The last hub located behind the American compound’s gates we heard the least from during the day.

As the day unfolded the school site hubs separated rather quickly by level- Pre-K, K-5, and 6-12 with seven to nine students in each group.  The Pre-K followed a play base model and students chose what they wanted to explore and had fun.  The K-5 group at first separated into K and 1-5 but when there was only one student in K it was suggested to the teacher to join the others.  She did and the kid seemed happier.  For the content stations one of the teachers took lead and directed the students through the different exercises.  Similarly the 6-12 did the same where they brought all the students together and one teacher facilitated the learning changing teachers depending upon the content.

When visiting these different settings at the school site energy level seemed to dip a bit.  In someways being at school served as a dis-service.  They had all the comforts of being in school with access to resources and easier to be a creature of habit a bit more.  There was less of a push to use the space differently compared to the other two groups that had just open rooms.  

At the end of the day when the teachers returned from the hub, we met up to discuss the day.  This was the moment of truth to see which hub truly took the ownership of their learning environment and worked to foster student centered practices.

Teachers from the American compound hub returned on fire with excitement and enthusiasm.  They shared that their students reported that they had an amazing day and were excited to return.  When I questioned a bit more about how they elicited this kind of response it became clear the differences of implementing the plan.  In this hub they had an opening with all the students together in a big circle.  Through some music and play they started to break the ice.  Then the teachers told the students what is expected for the next 1.3 hours and showed the students the work that was set out.   They set up stations by content and on each table they labeled the different levels of material.  i.e. English- 9-12, 6-8, 2-5, K-2 The material was around the same theme but differed in difficulty level.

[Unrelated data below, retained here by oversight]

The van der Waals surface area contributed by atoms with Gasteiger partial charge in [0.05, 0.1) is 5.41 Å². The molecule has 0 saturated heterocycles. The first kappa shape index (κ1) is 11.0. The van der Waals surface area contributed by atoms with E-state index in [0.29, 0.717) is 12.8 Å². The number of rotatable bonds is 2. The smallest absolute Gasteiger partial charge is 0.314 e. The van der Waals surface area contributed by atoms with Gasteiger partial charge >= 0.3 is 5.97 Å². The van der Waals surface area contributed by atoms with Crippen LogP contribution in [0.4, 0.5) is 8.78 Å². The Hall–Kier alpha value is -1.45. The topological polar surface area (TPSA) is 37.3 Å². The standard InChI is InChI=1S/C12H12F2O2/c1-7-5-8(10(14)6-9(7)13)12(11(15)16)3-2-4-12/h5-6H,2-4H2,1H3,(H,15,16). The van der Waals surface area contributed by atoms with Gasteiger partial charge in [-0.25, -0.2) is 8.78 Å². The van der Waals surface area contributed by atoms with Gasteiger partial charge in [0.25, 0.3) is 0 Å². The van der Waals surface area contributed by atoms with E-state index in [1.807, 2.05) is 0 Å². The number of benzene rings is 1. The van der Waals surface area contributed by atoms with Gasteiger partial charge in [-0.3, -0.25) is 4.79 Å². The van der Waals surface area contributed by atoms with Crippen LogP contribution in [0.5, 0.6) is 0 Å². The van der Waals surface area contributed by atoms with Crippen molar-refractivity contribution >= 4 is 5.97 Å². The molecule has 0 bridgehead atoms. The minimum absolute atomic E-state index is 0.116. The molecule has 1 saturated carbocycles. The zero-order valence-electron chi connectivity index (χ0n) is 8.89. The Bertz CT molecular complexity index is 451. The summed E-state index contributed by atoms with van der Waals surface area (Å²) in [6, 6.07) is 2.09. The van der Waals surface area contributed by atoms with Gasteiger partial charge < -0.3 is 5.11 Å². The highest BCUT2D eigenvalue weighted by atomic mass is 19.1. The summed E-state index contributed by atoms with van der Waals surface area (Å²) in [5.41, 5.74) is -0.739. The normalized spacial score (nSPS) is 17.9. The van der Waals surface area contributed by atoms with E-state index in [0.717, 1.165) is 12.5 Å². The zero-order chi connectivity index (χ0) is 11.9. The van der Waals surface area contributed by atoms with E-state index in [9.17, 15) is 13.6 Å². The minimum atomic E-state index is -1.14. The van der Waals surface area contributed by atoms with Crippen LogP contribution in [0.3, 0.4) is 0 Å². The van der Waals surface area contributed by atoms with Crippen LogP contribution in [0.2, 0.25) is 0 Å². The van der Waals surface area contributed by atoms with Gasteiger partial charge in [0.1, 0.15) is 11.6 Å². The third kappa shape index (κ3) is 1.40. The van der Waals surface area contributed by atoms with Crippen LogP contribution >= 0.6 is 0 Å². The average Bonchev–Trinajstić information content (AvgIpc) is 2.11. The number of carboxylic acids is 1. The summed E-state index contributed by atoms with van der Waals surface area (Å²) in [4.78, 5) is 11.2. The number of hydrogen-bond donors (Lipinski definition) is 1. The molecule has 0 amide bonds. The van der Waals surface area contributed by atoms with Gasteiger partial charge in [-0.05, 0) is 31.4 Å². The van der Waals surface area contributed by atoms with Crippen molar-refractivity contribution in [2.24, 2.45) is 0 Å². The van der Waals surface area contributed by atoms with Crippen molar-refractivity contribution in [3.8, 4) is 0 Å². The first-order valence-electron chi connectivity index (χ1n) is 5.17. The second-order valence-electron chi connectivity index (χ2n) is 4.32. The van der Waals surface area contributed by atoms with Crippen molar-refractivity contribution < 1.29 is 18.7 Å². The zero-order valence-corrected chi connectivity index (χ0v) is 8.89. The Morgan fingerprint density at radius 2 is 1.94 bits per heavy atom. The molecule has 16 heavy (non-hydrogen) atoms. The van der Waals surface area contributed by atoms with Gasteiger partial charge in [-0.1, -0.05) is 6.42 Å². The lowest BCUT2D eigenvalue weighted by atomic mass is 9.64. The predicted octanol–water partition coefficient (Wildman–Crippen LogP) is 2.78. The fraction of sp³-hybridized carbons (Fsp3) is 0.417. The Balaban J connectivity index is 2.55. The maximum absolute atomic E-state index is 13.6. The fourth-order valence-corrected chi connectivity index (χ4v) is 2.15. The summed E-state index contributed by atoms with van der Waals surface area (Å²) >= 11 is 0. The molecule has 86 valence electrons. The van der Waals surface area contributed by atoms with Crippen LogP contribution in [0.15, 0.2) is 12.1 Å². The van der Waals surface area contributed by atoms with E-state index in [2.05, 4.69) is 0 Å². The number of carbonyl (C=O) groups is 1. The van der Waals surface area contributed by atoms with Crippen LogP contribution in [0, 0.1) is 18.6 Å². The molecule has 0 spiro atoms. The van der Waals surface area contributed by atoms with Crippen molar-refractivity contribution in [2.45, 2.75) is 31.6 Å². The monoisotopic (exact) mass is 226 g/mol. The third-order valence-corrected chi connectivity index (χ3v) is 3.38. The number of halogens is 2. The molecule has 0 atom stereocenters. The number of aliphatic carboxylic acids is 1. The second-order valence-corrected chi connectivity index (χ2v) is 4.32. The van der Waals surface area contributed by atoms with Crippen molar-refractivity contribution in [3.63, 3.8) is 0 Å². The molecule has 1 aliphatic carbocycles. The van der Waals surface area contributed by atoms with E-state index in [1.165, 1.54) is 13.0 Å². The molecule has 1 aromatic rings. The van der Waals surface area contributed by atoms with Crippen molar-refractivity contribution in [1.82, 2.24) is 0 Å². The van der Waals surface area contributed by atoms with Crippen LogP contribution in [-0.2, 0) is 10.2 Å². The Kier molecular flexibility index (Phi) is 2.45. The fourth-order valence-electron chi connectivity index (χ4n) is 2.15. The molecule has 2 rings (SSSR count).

They instructed the students to choose what they wanted to work on and where they wanted to work and when the work was finished they should turn it in and sign off on what they completed.  Students loved it.  They embraced the independence and worked together to figure out the material.  The teachers were able to circulate and answer more specific questions.  Some students asked to do the more difficult work because they saw older kids working on it.  In this process teachers really appreciated the kind of support they were able to provide.  

Offering choice, self direction and mixed age groupings allowed the students to excel and have a good timeTeachers were empowered to own the program offer and adjust as they needed based on the formative feedback they gathered from observing their learners.  The time table was only a suggestion and the team owned it for their group.

When the teachers returned in the afternoon for a school wide catch up we asked each group to share their ‘trade secrets.’ After that instead of continuing with the planned agenda we gave the teachers the rest of the afternoon to adjust their plans, learn from the American compound hub’s wins and be prepared to have amazing second days and beyond.  (We too as school leaders/coaches adjusted and seized the moment to quickly shift the momentum and improve the learning experience for all learners.  When it was reported that the first day for the 9-12th grade would be described as ‘meh’ from the kids perspective that was the indicator that something needed to change ASAP.)

Published by marasimmons

A passionate educator turned world traveler embarking on a nomadic lifestyle with my family. Learning to appreciate a life where we have the privilege of choosing our destiny and embracing it.

One thought on “First Day of School 22/23 in Abuja, Nigeria

  1. Outstanding! Takes me back to our adjoined classrooms. These students and teachers are learning so much more than content. Bravo!